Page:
The -le Endings

Once students learn about multiple syllable words, how to break them down into individual syllables, and how open and closed syllables affect the word, they can then move on to learning about different endings that add an extra syllable.

Before they jump into endings that change the tense of a word, they learn about a very common ending that can only be understood with a base knowledge of multiple syllables:  the -le ending. Being able to understand the nuances of this ending will help students when decoding or spelling words with this ending.

Tutor: “Let’s talk about another ending we have in multisyllable words. What would ‘-le’ say at the end of a word?”

Student: “Lee.”

Tutor: “You would think so, but we already have an ending for /lee/ ‘ly.’ How about in this word.” The tutor writes out the word ‘table.’

Student: “/tay-bull/”

Tutor: “Perfect! This ‘le’ ending is a rule breaker. Instead of saying /lee/ it will say /ul/. Also it doesn’t follow the rules for syllable division. The ‘le’ will actually grab another consonant that’s in front of it. So when we divide ta/ble the le is taking the b with it. That means the first syllable is open and the vowel is saying its name.”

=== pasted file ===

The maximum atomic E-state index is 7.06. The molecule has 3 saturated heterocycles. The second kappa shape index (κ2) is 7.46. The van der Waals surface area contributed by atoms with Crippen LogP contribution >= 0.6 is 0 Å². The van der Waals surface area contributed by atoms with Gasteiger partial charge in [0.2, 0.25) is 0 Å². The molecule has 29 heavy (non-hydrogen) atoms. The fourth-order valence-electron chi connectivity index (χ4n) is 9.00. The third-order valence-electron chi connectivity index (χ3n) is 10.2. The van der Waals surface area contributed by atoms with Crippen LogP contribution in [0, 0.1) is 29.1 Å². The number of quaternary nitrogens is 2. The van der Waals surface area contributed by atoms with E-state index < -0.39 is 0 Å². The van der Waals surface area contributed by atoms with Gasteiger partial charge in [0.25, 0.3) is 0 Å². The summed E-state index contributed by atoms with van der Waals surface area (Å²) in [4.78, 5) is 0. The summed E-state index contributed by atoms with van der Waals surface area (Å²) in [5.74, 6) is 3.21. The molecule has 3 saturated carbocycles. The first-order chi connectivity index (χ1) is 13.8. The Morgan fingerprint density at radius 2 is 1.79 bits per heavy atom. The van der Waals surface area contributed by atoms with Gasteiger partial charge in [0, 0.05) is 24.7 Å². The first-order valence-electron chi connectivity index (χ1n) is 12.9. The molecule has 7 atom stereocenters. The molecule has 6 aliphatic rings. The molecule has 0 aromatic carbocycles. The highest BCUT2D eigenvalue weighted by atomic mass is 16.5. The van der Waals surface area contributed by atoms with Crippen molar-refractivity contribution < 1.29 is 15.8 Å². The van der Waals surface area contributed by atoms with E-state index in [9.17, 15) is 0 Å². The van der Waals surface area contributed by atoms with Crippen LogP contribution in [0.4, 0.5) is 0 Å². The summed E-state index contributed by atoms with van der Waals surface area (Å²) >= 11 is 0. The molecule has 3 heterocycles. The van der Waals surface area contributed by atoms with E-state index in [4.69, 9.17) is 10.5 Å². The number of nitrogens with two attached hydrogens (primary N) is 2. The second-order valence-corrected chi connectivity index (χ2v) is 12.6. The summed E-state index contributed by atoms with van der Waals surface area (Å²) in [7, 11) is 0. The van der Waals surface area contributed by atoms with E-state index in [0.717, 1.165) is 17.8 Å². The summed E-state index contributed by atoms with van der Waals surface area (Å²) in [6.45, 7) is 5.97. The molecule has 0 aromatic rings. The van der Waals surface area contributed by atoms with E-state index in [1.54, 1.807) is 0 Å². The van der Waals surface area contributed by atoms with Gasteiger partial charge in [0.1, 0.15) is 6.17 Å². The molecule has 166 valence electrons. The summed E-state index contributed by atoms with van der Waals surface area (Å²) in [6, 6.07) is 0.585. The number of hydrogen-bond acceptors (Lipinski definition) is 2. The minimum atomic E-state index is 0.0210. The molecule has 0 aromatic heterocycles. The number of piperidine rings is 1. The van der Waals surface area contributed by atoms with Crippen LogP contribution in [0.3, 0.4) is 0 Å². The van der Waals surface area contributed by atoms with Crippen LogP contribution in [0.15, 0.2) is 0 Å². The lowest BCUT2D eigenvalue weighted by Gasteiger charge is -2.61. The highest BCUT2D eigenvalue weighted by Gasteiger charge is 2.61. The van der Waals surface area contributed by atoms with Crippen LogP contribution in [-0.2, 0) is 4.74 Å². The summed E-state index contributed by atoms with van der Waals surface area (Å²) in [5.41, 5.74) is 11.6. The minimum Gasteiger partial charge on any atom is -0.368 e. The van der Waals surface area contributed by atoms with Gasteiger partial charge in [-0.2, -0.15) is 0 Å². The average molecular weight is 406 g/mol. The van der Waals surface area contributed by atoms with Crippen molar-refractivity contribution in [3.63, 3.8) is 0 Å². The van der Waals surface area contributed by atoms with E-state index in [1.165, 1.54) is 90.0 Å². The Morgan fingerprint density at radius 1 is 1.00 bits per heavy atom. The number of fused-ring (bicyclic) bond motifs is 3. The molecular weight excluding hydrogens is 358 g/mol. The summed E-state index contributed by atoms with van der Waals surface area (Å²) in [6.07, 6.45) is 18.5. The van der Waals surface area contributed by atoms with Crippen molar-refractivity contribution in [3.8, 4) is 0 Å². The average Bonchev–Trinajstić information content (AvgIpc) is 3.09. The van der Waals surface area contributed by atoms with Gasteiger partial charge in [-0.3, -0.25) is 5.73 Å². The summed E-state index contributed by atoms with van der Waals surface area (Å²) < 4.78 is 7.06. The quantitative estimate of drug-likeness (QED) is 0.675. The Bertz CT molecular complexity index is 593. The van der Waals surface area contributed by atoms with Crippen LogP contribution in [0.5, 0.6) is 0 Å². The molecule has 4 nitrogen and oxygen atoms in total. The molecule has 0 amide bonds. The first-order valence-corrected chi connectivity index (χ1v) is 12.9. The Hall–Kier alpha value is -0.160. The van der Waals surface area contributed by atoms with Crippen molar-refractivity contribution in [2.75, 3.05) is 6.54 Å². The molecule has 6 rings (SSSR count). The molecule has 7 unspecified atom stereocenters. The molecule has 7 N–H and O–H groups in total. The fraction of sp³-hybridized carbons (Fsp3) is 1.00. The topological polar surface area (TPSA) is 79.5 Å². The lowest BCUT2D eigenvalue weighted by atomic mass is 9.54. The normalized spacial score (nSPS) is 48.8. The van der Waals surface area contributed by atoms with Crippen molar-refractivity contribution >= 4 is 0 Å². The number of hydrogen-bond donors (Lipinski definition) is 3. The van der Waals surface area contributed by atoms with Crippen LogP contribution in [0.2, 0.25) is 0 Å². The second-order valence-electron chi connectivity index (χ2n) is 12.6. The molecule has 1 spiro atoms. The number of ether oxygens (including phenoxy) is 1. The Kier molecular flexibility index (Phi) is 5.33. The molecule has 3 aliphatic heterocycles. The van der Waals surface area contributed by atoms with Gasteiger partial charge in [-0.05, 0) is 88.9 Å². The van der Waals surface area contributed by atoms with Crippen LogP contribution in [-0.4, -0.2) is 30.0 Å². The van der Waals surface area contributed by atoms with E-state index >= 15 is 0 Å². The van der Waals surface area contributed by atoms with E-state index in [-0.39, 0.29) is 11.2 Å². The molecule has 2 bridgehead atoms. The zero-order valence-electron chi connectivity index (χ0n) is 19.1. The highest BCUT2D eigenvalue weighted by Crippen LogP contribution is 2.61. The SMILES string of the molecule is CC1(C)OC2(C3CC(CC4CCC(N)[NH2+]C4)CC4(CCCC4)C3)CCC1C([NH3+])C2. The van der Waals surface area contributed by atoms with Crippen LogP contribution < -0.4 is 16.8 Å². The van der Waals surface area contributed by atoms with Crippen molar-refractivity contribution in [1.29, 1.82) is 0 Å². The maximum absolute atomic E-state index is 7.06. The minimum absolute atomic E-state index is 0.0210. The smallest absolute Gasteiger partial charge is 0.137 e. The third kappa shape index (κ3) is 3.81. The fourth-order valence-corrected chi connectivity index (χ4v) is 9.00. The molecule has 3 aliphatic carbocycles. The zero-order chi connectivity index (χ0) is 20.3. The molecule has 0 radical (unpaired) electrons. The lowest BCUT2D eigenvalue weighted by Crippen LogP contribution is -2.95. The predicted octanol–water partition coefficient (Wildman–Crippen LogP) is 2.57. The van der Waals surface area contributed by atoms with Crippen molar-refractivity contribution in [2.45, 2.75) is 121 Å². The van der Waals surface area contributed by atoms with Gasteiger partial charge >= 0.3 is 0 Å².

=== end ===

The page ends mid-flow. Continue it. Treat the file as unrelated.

“What about the word puddle? Is the first syllable vowel saying its name or sound?”

Student: “/p/…/u/  its sound!”

Tutor: “Right you are. Because we want the vowel to say its sound, and because the “le” breaks the rules and takes a consonant, we get to double up the ‘d’ in puddle.”

“Now -le can only grab specific consonants.”

The tutor makes the “le card” with: ble, cle, dle, fle, gle, kle, ple, sle, tle, zle

“Here’s the catch.”

Student: “There’s always a catch!”

Tutor: “I know. The catch is there are three exceptions to the “-le” ending. They are ‘m, n, and v.’ With these letters instead of ‘le’ we are going to use ‘el’. So I will put mel, nel, vel on your card at the bottom. Even though we switched the letters, they will still say /ul/, as in “ the camel travels through the tunnel.” Pretty cool right?”

Student: “I guess…”

Tutor: “Don’t forget, we can double the consonant to make a closed syllable so the vowel will say its sound.”